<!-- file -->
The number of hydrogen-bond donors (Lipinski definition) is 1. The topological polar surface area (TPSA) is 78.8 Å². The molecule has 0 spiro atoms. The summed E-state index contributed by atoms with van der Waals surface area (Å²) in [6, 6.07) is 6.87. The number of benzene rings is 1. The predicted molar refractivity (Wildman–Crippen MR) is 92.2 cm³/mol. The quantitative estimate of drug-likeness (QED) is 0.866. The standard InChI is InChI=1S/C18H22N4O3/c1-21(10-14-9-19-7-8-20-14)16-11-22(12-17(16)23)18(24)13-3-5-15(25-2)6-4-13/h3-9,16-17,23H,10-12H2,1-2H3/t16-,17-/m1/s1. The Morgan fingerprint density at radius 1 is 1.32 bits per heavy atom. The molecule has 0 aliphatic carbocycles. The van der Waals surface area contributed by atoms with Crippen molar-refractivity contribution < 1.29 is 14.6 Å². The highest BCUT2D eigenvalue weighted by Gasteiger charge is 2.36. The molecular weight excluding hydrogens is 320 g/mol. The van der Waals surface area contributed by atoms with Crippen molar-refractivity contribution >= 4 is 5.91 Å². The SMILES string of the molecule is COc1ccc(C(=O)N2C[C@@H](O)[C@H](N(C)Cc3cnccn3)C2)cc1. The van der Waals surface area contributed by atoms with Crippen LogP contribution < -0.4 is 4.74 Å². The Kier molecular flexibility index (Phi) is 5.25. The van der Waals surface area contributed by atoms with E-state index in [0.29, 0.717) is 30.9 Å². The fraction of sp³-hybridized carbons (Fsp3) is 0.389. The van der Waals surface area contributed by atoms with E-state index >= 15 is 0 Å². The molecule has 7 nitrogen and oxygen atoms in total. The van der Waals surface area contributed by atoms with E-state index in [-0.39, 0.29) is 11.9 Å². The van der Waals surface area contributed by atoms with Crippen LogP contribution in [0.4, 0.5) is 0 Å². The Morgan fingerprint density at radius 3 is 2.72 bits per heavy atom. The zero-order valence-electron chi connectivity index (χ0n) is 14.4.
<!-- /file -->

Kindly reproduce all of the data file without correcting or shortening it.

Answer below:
The number of hydrogen-bond donors (Lipinski definition) is 1. The topological polar surface area (TPSA) is 78.8 Å². The molecule has 0 spiro atoms. The summed E-state index contributed by atoms with van der Waals surface area (Å²) in [6, 6.07) is 6.87. The number of benzene rings is 1. The predicted molar refractivity (Wildman–Crippen MR) is 92.2 cm³/mol. The quantitative estimate of drug-likeness (QED) is 0.866. The standard InChI is InChI=1S/C18H22N4O3/c1-21(10-14-9-19-7-8-20-14)16-11-22(12-17(16)23)18(24)13-3-5-15(25-2)6-4-13/h3-9,16-17,23H,10-12H2,1-2H3/t16-,17-/m1/s1. The Morgan fingerprint density at radius 1 is 1.32 bits per heavy atom. The molecule has 0 aliphatic carbocycles. The van der Waals surface area contributed by atoms with Crippen molar-refractivity contribution < 1.29 is 14.6 Å². The highest BCUT2D eigenvalue weighted by Gasteiger charge is 2.36. The molecular weight excluding hydrogens is 320 g/mol. The van der Waals surface area contributed by atoms with Crippen molar-refractivity contribution >= 4 is 5.91 Å². The SMILES string of the molecule is COc1ccc(C(=O)N2C[C@@H](O)[C@H](N(C)Cc3cnccn3)C2)cc1. The van der Waals surface area contributed by atoms with Crippen LogP contribution < -0.4 is 4.74 Å². The Kier molecular flexibility index (Phi) is 5.25. The van der Waals surface area contributed by atoms with E-state index in [0.29, 0.717) is 30.9 Å². The fraction of sp³-hybridized carbons (Fsp3) is 0.389. The van der Waals surface area contributed by atoms with E-state index >= 15 is 0 Å². The molecule has 7 nitrogen and oxygen atoms in total. The van der Waals surface area contributed by atoms with E-state index in [-0.39, 0.29) is 11.9 Å². The van der Waals surface area contributed by atoms with Crippen LogP contribution in [0.4, 0.5) is 0 Å². The Morgan fingerprint density at radius 3 is 2.72 bits per heavy atom. The zero-order valence-electron chi connectivity index (χ0n) is 14.4.